Over the years I have read many accounts of migrations large and small. They big guys tend to be very cautious because any disruption is huge. This is what Canonical says about how to go about it:
- Plan effectively for maximum effect
- Target the users ripe for migration
- Identify the apps that save you money and fuss
- Create the right management flows
- Pilot your project to get it just right
That’s not too different from what
see FIVE GOLDEN RULES FOR A SUCCESSFUL UBUNTU DESKTOP MIGRATION
While a perfectly planned set-piece migration appears to work for large organizations, smaller organizations may simply experience delay and greater costs doing the detailed work. The GNU/Linux desktop has evolved to the point where for a large proportion of users it can do the job with little fuss. Just backup data, install the OS and restore the data. If any problems arise they are likely to be small and manageable. With a good backup, one can always revert particular machines if a show-stopper arises. In ten years of migrating small organizations I never encountered a show-stopper that could not be simply worked around. Migrations of simple computer labs may take only an hour or two. A whole school may be about as complicated as that. Where I last worked, I walked around replacing PCs with GNU/Linux PCs. I could have installed over the network to avoid the walking but there was a matter of locked doors after hours… That’s not a show-stopper associated with the OS, just constraints on the institution.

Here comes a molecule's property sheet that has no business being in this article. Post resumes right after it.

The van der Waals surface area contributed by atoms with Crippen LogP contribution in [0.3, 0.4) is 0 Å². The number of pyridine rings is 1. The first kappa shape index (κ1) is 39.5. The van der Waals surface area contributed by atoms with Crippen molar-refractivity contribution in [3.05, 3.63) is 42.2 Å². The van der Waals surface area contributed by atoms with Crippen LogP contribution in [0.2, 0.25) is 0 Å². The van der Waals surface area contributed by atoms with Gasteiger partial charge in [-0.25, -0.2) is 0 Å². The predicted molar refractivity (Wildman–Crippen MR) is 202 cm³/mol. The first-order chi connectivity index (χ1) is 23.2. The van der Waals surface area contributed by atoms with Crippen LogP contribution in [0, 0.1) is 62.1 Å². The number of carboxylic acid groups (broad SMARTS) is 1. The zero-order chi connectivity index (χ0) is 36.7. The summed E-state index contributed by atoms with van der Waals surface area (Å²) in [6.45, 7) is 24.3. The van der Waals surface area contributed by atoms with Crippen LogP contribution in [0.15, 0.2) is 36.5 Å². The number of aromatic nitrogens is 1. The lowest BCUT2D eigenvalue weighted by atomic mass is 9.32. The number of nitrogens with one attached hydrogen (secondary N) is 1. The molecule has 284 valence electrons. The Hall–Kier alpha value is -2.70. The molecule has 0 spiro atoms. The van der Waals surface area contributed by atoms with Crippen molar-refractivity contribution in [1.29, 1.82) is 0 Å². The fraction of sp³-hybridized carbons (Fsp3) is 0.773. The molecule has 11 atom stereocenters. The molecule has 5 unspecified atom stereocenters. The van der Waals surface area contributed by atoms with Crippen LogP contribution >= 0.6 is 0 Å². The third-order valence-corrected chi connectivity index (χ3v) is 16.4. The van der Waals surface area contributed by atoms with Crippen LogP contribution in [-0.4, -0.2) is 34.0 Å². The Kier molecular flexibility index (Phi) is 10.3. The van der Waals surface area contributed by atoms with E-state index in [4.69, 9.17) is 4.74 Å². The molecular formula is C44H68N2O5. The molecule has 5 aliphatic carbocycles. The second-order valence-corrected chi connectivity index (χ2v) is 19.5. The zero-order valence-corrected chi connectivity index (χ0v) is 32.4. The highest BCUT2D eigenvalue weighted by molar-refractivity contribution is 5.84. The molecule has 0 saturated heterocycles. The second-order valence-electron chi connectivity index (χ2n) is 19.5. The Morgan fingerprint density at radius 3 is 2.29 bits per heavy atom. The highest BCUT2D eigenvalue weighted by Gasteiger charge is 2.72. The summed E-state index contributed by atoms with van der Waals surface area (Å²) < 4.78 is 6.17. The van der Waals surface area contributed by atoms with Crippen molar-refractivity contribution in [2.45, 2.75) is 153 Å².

For the benefits of global mirrors, a great package manager, APT, good tools for system management over the network and sound policies on integration, I recommend Debian GNU/Linux. It works for you.